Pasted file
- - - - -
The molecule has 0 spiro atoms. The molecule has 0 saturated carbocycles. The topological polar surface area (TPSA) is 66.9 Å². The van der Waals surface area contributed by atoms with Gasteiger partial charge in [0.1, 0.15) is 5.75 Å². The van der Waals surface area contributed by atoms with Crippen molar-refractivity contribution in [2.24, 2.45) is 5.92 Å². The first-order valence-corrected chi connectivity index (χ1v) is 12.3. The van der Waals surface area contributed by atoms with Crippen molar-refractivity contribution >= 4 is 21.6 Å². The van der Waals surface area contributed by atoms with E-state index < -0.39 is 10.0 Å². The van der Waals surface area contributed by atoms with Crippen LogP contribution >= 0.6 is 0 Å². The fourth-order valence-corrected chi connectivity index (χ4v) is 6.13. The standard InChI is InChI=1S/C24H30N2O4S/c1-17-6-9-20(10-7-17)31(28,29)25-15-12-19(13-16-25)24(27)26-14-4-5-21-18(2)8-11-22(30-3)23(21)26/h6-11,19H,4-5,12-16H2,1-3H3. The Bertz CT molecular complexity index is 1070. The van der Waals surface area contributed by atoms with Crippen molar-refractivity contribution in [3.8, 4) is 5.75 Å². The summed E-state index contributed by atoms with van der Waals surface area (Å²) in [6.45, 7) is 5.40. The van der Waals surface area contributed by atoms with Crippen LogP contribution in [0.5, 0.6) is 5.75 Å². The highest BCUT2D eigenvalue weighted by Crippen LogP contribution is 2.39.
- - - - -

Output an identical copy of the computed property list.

The molecule has 0 spiro atoms. The molecule has 0 saturated carbocycles. The topological polar surface area (TPSA) is 66.9 Å². The van der Waals surface area contributed by atoms with Gasteiger partial charge in [0.1, 0.15) is 5.75 Å². The van der Waals surface area contributed by atoms with Crippen molar-refractivity contribution in [2.24, 2.45) is 5.92 Å². The first-order valence-corrected chi connectivity index (χ1v) is 12.3. The van der Waals surface area contributed by atoms with Crippen molar-refractivity contribution >= 4 is 21.6 Å². The van der Waals surface area contributed by atoms with E-state index < -0.39 is 10.0 Å². The van der Waals surface area contributed by atoms with Crippen LogP contribution >= 0.6 is 0 Å². The fourth-order valence-corrected chi connectivity index (χ4v) is 6.13. The standard InChI is InChI=1S/C24H30N2O4S/c1-17-6-9-20(10-7-17)31(28,29)25-15-12-19(13-16-25)24(27)26-14-4-5-21-18(2)8-11-22(30-3)23(21)26/h6-11,19H,4-5,12-16H2,1-3H3. The Bertz CT molecular complexity index is 1070. The van der Waals surface area contributed by atoms with Crippen molar-refractivity contribution in [3.8, 4) is 5.75 Å². The summed E-state index contributed by atoms with van der Waals surface area (Å²) in [6.45, 7) is 5.40. The van der Waals surface area contributed by atoms with Crippen LogP contribution in [0.5, 0.6) is 5.75 Å². The highest BCUT2D eigenvalue weighted by Crippen LogP contribution is 2.39.